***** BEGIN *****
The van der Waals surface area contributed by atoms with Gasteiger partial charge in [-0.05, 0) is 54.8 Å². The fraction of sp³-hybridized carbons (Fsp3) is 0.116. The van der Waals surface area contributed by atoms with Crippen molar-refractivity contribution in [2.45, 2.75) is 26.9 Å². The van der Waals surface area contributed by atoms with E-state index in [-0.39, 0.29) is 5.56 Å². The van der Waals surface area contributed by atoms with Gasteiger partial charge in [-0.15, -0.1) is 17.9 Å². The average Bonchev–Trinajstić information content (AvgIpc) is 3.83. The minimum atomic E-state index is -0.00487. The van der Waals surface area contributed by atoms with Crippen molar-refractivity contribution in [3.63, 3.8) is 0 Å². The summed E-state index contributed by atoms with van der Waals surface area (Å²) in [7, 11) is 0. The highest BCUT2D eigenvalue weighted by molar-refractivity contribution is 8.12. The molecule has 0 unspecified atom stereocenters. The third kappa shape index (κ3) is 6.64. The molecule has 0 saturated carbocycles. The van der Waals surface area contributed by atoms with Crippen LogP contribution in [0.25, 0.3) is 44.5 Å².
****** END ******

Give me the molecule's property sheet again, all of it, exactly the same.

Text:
The van der Waals surface area contributed by atoms with Gasteiger partial charge in [-0.05, 0) is 54.8 Å². The fraction of sp³-hybridized carbons (Fsp3) is 0.116. The van der Waals surface area contributed by atoms with Crippen molar-refractivity contribution in [2.45, 2.75) is 26.9 Å². The van der Waals surface area contributed by atoms with E-state index in [-0.39, 0.29) is 5.56 Å². The van der Waals surface area contributed by atoms with Gasteiger partial charge in [-0.15, -0.1) is 17.9 Å². The average Bonchev–Trinajstić information content (AvgIpc) is 3.83. The minimum atomic E-state index is -0.00487. The van der Waals surface area contributed by atoms with Crippen molar-refractivity contribution in [3.63, 3.8) is 0 Å². The summed E-state index contributed by atoms with van der Waals surface area (Å²) in [7, 11) is 0. The highest BCUT2D eigenvalue weighted by molar-refractivity contribution is 8.12. The molecule has 0 unspecified atom stereocenters. The third kappa shape index (κ3) is 6.64. The molecule has 0 saturated carbocycles. The van der Waals surface area contributed by atoms with Crippen LogP contribution in [0.25, 0.3) is 44.5 Å².